Interactive Spider Geometry (Mygalomorph Patterns)
Experiment with the intricacies of Mygalomorph Patterns. Learn about the theory below.
Drag the mouse over the image.
Try shift-clicking and control-clicking or both.
This Java applet was programmed by the fabulous Kristjan Varnik based on Chapter 9 in Cliff Pickover's book
Keys to Infinity. Learn more below.
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The Loom of Creation: An Explanation from Keys to Infinity
Consider a race of spider-beings named Mygalomorphs
who spend their days spinning webs upon circular frames. Status in
their society is based on the beauty of their webs. To create the web
patterns, the spiders string a straight piece of web from one point on
the circle to another. Usually the patterns are dull and uninspiring,
and therefore most spiders are relegated to lower societal classes.
One day, a rather intelligent Mygalomorph
let a straight web piece amble around the circumference of the circle,
the front end going six times as fast as the rear. In other words, every
time the rear of the straight web moved one space, the front end moved
six. After a few moments' contemplation, the Mygalomorph realized that
by the time the fast end has completed one trip around the circle, the
slow end had traveled just a sixth of the the way around. His web grew
ever more intricate as he continued weaving. His forelimbs
moved back and forth with lightning speed.
When he stood back and gazed at his creation, it was
not some complicated, meaningless pattern but rather a five-lobed object
which mathematicians on Earth call a
ranunculoid (Figure 9.1 in Keys to Infinity). Amidst the
intricate beauty of the strands, a ghost of the ranunculoid seemed to
materialize as if out of thin air!
After many experiments, the Mygalomorph
noticed that if one end of its web strand went
times faster around the circumference of a circle as its other end, then
the web created a curve with
lobes. So beautiful were his patterns, that the wise Mygalomorph soon
became King of the Spiders.
What strange shapes can you create by hand or by
using the C or BASIC
spider programs in this chapter? Both programs compute the endpoint
(x, y) and
of each straight web chord on a
circle. To control the programs, you can alter
the values for variables
which allow you to create an amazing
array of spider forms. These two control parameters control the speed
with which one end of the spider strand moves with respect to the other.
Figure 9.2 in my book,
for example, was created by having one end of the web go twice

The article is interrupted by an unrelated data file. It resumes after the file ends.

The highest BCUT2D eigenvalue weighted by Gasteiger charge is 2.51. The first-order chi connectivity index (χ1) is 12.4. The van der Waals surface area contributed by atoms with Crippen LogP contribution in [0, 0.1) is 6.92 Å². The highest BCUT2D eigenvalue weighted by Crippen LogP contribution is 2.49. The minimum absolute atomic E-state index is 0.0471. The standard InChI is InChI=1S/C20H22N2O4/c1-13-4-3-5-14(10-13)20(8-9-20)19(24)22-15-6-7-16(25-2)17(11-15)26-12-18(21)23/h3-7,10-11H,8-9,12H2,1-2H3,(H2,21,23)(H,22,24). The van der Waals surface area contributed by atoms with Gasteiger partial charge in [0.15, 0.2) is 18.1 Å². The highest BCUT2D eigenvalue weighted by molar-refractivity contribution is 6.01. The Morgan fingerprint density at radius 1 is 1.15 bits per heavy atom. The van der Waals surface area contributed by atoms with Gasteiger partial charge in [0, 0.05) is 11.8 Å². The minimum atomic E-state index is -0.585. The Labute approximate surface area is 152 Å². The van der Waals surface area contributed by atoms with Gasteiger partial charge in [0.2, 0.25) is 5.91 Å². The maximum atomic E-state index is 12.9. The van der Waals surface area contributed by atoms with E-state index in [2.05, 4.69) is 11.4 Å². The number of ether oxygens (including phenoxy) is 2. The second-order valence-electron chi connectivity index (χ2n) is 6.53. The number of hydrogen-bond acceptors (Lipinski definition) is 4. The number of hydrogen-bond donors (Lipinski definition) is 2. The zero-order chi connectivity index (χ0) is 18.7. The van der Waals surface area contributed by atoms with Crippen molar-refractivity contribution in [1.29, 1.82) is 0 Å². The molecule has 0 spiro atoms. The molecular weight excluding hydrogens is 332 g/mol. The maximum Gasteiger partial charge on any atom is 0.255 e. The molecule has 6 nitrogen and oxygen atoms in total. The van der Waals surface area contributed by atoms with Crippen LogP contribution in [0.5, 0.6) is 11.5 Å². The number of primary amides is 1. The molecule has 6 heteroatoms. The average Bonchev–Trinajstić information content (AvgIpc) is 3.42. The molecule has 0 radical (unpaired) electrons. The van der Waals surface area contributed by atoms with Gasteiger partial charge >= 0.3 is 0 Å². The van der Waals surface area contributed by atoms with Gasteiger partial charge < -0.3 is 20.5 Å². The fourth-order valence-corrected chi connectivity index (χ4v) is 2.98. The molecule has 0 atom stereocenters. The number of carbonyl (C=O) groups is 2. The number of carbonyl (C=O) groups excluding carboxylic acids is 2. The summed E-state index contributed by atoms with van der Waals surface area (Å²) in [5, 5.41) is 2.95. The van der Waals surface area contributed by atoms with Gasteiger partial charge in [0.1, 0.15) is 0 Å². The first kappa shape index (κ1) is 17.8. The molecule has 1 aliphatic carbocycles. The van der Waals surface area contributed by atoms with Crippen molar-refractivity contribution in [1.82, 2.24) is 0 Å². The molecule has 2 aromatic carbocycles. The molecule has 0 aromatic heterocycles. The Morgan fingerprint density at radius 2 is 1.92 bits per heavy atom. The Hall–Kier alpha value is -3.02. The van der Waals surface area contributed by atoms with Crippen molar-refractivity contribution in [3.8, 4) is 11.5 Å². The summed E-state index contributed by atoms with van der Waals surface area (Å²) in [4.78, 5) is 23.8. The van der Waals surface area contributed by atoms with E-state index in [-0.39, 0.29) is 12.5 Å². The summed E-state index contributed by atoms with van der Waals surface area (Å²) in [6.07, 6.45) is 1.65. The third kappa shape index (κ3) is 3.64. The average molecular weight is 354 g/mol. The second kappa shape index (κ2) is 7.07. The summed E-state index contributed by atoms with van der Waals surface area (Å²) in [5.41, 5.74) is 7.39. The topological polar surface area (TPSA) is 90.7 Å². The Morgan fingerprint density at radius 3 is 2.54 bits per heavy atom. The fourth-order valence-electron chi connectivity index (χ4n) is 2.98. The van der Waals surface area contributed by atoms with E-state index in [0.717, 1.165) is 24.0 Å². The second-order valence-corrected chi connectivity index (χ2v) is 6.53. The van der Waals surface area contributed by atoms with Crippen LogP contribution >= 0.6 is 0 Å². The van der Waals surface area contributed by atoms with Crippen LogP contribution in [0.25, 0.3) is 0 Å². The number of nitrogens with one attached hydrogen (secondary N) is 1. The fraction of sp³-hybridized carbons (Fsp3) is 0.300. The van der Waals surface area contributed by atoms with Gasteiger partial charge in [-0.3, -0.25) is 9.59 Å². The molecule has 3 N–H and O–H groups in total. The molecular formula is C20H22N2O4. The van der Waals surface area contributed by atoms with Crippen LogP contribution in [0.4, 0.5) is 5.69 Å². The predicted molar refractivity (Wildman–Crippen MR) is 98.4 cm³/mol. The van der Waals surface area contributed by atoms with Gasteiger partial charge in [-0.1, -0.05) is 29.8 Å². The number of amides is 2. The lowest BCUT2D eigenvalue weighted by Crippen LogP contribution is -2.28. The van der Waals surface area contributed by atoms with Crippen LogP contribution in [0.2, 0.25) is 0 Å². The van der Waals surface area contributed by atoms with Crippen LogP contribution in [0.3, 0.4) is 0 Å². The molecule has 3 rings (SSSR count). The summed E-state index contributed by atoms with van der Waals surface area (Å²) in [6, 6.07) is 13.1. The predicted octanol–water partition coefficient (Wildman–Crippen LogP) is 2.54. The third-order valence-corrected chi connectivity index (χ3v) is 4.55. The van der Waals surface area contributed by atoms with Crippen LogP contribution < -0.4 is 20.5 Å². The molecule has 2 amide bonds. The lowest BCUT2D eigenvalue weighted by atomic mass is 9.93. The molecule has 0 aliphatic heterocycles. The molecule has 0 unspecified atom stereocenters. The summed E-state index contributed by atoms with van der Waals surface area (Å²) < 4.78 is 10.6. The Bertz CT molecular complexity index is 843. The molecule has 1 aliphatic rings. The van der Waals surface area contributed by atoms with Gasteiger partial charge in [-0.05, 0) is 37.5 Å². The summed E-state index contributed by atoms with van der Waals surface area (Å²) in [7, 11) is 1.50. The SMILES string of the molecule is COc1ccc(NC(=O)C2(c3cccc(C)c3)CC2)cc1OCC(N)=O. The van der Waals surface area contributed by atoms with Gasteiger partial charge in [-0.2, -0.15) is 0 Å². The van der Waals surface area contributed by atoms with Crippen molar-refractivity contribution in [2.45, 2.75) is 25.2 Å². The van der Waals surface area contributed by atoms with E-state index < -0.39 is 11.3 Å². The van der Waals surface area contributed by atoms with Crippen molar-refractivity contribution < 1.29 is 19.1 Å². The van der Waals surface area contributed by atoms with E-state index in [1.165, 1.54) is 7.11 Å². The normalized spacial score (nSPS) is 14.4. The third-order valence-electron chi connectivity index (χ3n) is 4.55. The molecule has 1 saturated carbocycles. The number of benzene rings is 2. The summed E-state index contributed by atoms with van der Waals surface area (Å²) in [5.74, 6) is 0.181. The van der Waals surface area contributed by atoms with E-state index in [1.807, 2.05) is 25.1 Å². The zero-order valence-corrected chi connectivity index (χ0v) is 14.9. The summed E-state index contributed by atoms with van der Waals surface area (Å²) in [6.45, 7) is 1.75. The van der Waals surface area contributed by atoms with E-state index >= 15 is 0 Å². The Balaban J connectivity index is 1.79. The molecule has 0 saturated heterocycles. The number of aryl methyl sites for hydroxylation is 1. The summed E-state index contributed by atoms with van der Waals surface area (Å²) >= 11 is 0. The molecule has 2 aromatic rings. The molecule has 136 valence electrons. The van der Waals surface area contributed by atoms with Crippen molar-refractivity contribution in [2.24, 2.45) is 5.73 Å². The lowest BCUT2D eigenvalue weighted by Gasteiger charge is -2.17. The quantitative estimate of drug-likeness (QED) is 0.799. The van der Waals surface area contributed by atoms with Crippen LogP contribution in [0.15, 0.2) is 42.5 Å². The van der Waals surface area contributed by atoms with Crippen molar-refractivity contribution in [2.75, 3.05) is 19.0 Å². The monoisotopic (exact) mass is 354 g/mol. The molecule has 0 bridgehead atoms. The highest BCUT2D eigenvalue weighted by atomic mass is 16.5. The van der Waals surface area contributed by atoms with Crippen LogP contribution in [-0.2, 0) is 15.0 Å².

as fast as the other (a=2, b=2). This produces a heart
(cardioid) shape amidst
an intricate weave of lines. Figure 9.3 in my book was created using
It's called a nephroid. Figure 9.4 was created using
of course, this fabulously detailed shape
has no common name. Figure 9.5
was created by using different values for
b % (a=2, b=3).
quite beautiful, the points on this fishtail object do not lie on a
circle. Can readers guess what constants were used to generate
Figure 9.6 in my book?
Of all the web curves in this article, the cardioid is
the most famous. The cardioid (meaning heart-shaped) was first studied
in 1674 by astronomer Ole Romer who was seeking the best shape for gear
teeth. When a circle rolls around another circle of the same
size, any point on the moving circle traces out a cardioid. The Greeks
used this fact when attempting to describe the motions of the planets.
Finally, the cardioid is the envelope of all circles with centers on a
fixed circle, passing through one point on the fixed circle.
What strange new worlds can you create using the spider programs?
What happens when you use ever larger values for
I would be interested in hearing from readers
who have discovered parameters which yield particularly beautiful
and novel shapes. What are your favorite parameters and patterns?
Here is the basic idea behind the code:
10 REM Compute Ranunculoids
20 R = 1
25 REM Ranunucloid parameters:
26 A = 6
27 B = 6
30 P = 3.1415926
40 FOR I=0 TO 360
60 X = R*COS(T)
70 Y = R*SIN(T)
80 REM select another point on circle
90 X2 = R*COS(A*T)
100 Y2 = R*SIN(B*T)
110 PRINT "Chord on Circle: "; X;Y;" TO ";X2;Y2
120 NEXT I
The Java code allows you to experiment with values of A and B using a mouse.
For noisier and distorted patterns,
you can shift-click
on a point, and then A will be set to x, and B to y.
Without holding shift, both A and B are always set to the x value
so a pretty circle is always formed. Holding Control divides
the x and y values by 50. If you set A=2 and B=3 the shape
is called a Fishtailoid.
A different Java applet
at this page lets you explore the patterns in a different way. Give it a try.
These patterns are now taking the world by storm. For example,
visit this artist's web site.
See also Wolfram
Cliff Pickover's home page which includes computer art, educational
puzzles, higher dimensions, fractals, virtual caverns, JAVA/VRML, alien
creatures, black hole artwork, and animations. Click here
for a complete list of over 30 Cliff Pickover books.